These and other features of the present invention can be more fully understood with reference to the drawings wherein:
FIG. 1 shows an apparatus suitable for measuring a golfer's launch conditions in accordance with the present invention;
FIG. 2 is a schematic representation of the way in which the distance a golf ball travels is measured;
FIG. 3 is a chart showing golf ball carry for a particular golf ball under varying conditions;
FIG. 4 is similar to FIG. 3 but for a different golf ball; and
FIG. 5 is a comparison of the charts of FIGS. 3 and 4.
A golfer's launch conditions can suitably be measured by an apparatus such as that shown in FIG. 1. As there shown, a gold club head 10 passes between a series of photodetectors and corresponding light sources 12, 12' and 14, 14' respectively. Photodetectors 12 and 14 are connected to photodetector interface circuits 12" and 14" respectively. Circuit 12'-12-12" is activated when the club head 10 breaks the beam between light source 12' and photodetector 12. This causes simultaneous opening of the electrically activated shutter of the camera 20 and activation of time delay 22. The time delay 22 closes the shutter at a preselected interval (suitably one-sixieth to one-two hundredth of a second) after activation and is preferably made adjustable to compensate for varying time openings depending on the conditions needed.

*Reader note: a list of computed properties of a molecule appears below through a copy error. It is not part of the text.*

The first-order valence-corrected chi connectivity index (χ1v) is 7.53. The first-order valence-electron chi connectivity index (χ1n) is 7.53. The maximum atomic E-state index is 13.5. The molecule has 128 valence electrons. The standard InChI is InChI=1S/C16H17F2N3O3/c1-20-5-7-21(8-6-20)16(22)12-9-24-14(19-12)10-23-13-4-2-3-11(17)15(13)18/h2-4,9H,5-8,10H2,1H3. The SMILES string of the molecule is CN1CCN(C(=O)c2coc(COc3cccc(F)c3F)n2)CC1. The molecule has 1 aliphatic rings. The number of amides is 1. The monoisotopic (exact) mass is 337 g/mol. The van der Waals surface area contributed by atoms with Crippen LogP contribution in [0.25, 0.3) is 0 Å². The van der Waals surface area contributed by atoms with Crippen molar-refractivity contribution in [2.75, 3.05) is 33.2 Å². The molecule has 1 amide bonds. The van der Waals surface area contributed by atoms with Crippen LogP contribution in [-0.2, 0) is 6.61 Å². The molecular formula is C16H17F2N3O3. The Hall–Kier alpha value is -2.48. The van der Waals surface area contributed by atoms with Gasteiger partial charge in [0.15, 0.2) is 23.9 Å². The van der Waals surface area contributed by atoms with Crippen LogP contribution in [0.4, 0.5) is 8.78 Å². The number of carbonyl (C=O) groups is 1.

Circuit 14'-14-14" activates, on interruption of the light beam by the club head 10, a flash of light from light source 24. Light source 24 and subsequent light sources 26 and 28 are suitably xenon lights with appropriate light intensity and short flash time duration. For shady ambient conditions, the intensity of the light source is preferably at least 10 million lux at 1 meter. For full sunlight, the intensity of the light source is preferably at least 100 million lux at 1 meter.
The duration of the flash is controlled to give essentially stop action of the club head and the golf ball. Because of the speed with which the club head and golf ball will normally be traveling, the duration of the flash is suitably no more than one ten-thousandth of a second and preferably no more than one-millionth of a second. Light source 24 produces an image of the club head 10 on the camera film 30 at the moment just before impact with the ball whereby the loft angle of the club can be measured as can the initial point in measuring launch angle.
When club head 10 strikes the golf ball 32, an audible "click" will be produced. This will be picked up by microphone 34 which will generate a signal increased in intensity by amplifier 36 for activation of light source 26 and time delay 38. The time delay, preselected for a given interval of time, activates light source 28, suitably 0.0005 to 0.005 seconds after activation of light source 26.